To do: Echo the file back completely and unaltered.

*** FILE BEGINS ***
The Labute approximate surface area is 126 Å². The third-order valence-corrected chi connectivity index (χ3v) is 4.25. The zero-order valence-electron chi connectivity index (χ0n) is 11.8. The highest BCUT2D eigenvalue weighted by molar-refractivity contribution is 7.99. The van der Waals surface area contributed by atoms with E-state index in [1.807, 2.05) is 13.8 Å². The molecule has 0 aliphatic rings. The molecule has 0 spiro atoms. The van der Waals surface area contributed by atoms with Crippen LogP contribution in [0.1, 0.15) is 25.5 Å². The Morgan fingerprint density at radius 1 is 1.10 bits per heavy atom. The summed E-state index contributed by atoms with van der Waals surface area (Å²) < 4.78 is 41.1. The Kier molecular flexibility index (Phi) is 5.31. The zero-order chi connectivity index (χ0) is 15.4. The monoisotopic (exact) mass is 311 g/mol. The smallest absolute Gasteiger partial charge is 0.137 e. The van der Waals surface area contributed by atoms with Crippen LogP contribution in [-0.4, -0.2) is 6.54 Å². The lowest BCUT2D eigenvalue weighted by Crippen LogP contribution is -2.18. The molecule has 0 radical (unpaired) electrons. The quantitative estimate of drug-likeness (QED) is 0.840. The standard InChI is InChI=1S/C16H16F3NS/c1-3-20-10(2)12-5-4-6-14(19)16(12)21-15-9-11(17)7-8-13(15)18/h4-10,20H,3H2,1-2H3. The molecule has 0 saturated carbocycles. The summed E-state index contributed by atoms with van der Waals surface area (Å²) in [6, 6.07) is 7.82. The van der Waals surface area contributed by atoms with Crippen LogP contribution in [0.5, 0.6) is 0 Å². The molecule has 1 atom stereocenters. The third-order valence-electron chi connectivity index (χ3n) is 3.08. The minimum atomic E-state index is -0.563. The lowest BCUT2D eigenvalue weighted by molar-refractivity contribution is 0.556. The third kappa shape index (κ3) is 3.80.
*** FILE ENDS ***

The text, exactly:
The Labute approximate surface area is 126 Å². The third-order valence-corrected chi connectivity index (χ3v) is 4.25. The zero-order valence-electron chi connectivity index (χ0n) is 11.8. The highest BCUT2D eigenvalue weighted by molar-refractivity contribution is 7.99. The van der Waals surface area contributed by atoms with E-state index in [1.807, 2.05) is 13.8 Å². The molecule has 0 aliphatic rings. The molecule has 0 spiro atoms. The van der Waals surface area contributed by atoms with Crippen LogP contribution in [0.1, 0.15) is 25.5 Å². The Morgan fingerprint density at radius 1 is 1.10 bits per heavy atom. The summed E-state index contributed by atoms with van der Waals surface area (Å²) < 4.78 is 41.1. The Kier molecular flexibility index (Phi) is 5.31. The zero-order chi connectivity index (χ0) is 15.4. The monoisotopic (exact) mass is 311 g/mol. The smallest absolute Gasteiger partial charge is 0.137 e. The van der Waals surface area contributed by atoms with Crippen LogP contribution in [-0.4, -0.2) is 6.54 Å². The lowest BCUT2D eigenvalue weighted by Crippen LogP contribution is -2.18. The molecule has 0 radical (unpaired) electrons. The quantitative estimate of drug-likeness (QED) is 0.840. The standard InChI is InChI=1S/C16H16F3NS/c1-3-20-10(2)12-5-4-6-14(19)16(12)21-15-9-11(17)7-8-13(15)18/h4-10,20H,3H2,1-2H3. The molecule has 0 saturated carbocycles. The summed E-state index contributed by atoms with van der Waals surface area (Å²) in [6, 6.07) is 7.82. The van der Waals surface area contributed by atoms with Crippen LogP contribution in [0.5, 0.6) is 0 Å². The molecule has 1 atom stereocenters. The third-order valence-electron chi connectivity index (χ3n) is 3.08. The minimum atomic E-state index is -0.563. The lowest BCUT2D eigenvalue weighted by molar-refractivity contribution is 0.556. The third kappa shape index (κ3) is 3.80.